During the passage through Parliament of the 1988 Act, I moved an amendment to try to make the copies of leases of registered land held in the Land Registry available to the public, but to no avail. Among the reasons given for its not being then practical was that there was no need in practice for leases to be made available.

This evening I wish to press again that point and say that there is a need in practice for people who are buying flats to have access to the leases of the other flats in what may be a converted house, because it is only by having that access that they, their lawyers or conveyancers can find out whether the leases in the house are sensible and add up to a coherent whole as regards the management, service charges and the like, or whether in fact to buy into that house will amount to buying into a law suit.

Also, since 1988 there has been enacted the Leasehold Reform, Housing and Urban Development Act 1993. As a result, it becomes necessary for lawyers and others dealing with collective enfranchisements of blocks of flats to have access to all the flats in the building, to find out exactly what is there. It is not always easy to achieve that by asking around in the building because one lessee will have his documents, another will not and yet another will not know where they are. If they are available from the Land Registry, it would be a very simple matter to get hold of all the copy leases and for whoever was advising in connection with the enfranchisement to advise promptly, speedily and probably in the long run more cheaply than would otherwise be the case.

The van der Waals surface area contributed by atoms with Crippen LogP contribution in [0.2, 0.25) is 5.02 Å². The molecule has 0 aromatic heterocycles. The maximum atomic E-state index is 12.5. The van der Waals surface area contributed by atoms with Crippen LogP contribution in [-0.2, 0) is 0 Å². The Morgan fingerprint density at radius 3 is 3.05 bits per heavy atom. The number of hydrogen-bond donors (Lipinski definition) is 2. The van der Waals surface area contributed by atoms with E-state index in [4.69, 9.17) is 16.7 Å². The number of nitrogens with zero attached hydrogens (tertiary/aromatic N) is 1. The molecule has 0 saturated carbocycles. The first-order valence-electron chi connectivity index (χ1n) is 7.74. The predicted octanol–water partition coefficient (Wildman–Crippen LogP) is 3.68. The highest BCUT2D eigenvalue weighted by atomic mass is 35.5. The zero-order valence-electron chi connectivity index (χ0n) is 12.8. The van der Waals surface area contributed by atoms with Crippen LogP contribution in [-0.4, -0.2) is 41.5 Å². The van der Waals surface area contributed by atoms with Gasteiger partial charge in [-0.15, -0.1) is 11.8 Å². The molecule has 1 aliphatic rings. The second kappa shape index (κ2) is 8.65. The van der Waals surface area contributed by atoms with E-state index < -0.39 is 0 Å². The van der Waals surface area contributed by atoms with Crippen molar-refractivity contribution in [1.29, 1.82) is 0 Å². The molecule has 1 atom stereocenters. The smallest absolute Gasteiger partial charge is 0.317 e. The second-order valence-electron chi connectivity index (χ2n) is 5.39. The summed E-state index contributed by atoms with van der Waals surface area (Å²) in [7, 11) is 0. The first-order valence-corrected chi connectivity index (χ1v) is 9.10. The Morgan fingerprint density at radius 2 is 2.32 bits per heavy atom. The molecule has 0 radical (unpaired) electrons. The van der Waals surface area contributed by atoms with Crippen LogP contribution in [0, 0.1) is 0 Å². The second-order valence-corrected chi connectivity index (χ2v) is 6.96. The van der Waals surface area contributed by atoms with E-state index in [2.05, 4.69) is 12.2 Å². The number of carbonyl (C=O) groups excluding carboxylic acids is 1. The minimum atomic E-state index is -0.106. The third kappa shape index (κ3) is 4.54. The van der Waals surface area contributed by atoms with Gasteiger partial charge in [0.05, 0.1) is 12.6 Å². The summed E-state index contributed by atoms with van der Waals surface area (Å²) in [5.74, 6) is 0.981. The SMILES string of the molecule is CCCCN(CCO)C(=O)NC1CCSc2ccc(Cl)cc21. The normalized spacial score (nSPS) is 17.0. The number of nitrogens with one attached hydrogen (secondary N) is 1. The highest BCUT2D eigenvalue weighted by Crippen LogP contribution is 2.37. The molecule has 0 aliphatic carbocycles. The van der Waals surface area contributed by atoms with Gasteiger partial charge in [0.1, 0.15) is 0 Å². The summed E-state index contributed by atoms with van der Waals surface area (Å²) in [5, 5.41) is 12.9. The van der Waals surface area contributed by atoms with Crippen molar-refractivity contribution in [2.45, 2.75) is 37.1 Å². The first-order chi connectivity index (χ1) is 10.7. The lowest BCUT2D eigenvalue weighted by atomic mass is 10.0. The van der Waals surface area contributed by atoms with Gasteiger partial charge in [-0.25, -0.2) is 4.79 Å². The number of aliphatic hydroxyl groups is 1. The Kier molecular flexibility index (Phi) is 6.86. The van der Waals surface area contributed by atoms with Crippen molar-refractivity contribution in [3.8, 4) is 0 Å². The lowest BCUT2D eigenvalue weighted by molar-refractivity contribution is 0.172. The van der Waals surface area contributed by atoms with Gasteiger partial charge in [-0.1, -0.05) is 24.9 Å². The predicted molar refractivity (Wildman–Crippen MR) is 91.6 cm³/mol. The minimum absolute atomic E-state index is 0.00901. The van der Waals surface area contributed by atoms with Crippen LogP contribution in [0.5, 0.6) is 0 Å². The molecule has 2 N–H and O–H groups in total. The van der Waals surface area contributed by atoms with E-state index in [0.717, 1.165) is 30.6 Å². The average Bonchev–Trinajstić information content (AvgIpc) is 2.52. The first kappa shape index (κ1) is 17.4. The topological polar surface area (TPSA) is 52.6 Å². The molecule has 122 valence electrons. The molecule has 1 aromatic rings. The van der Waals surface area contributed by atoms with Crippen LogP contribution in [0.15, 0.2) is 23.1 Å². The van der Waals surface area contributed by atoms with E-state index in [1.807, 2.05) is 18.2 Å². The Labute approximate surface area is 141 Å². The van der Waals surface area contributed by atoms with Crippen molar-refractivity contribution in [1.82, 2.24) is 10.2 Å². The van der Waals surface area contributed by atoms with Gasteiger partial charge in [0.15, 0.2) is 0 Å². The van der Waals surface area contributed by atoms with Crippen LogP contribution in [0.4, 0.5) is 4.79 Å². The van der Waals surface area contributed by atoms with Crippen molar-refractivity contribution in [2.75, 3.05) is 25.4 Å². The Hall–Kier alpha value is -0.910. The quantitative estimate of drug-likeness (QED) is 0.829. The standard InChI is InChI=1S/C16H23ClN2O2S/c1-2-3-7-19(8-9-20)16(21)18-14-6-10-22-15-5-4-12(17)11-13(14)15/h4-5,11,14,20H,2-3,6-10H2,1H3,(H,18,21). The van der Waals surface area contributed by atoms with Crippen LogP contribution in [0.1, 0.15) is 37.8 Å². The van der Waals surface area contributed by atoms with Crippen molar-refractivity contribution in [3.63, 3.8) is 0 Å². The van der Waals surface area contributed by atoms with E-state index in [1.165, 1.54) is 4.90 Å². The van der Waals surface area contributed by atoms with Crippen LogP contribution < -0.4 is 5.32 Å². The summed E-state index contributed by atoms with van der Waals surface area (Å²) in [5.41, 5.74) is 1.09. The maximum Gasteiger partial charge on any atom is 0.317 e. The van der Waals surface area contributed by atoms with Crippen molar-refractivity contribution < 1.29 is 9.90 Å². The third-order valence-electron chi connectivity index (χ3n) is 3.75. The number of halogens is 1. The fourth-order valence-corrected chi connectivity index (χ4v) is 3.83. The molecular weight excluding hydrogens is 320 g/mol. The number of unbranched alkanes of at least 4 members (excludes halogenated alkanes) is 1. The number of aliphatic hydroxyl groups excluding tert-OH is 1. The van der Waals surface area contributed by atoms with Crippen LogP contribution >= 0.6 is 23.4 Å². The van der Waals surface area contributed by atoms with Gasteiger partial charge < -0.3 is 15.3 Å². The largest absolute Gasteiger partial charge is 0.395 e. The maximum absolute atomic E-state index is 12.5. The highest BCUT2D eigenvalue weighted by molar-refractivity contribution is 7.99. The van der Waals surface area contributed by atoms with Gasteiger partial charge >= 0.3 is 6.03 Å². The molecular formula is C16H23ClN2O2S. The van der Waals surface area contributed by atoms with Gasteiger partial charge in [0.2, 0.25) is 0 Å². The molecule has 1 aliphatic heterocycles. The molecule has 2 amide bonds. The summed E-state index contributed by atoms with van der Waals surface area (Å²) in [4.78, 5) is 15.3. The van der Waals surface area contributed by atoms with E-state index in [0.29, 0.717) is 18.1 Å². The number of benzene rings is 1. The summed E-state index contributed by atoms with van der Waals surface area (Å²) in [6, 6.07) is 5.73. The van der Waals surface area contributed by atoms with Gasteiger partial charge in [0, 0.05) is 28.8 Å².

The Leasehold Enfranchisement Advisory Service (LEAS) is experienced, after three years, in giving leaseholders and freeholders advice as to leasehold

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matters generally. It was introduced in the wake of collective enfranchises in relation to flats and now offers advice on all matters connected with leasehold tenure both to freeholders and to the lessees and to those who advise both. It seemed to me that it would know whether there was a need for the change in the law that I hope we can achieve out of the Bill. I therefore wrote to Peter Haler, the chief executive of LEAS, and asked him about it, particularly as to whether there was a need. He replied:

    "It is in the interests of lessees and conveyancing generally that a prospective party, intending to acquire an interest in a property is able to reassure himself that his lease and the others in the property, which are likely to affect him, do not make the proposed acquisition a non-starter. Too often a lessee finds himself, once he has acquired his flat subject to matters either misrepresented or undisclosed in other leases. The recourse may, technically, be to pursue his surveyor/solicitor/vendor, but for practical purposes the law being what it is may make this impossible. Hence if the complete register and documents filed with it was open to them it would be for a purchaser to satisfy himself that the proposed purchase has no unforeseen, or misrepresented, problems. One imagines that such a search may raise the cost of conveyancing, but with this would come certainty".

Mr. Haler says that he does not accept the view that there is no need for information. He says,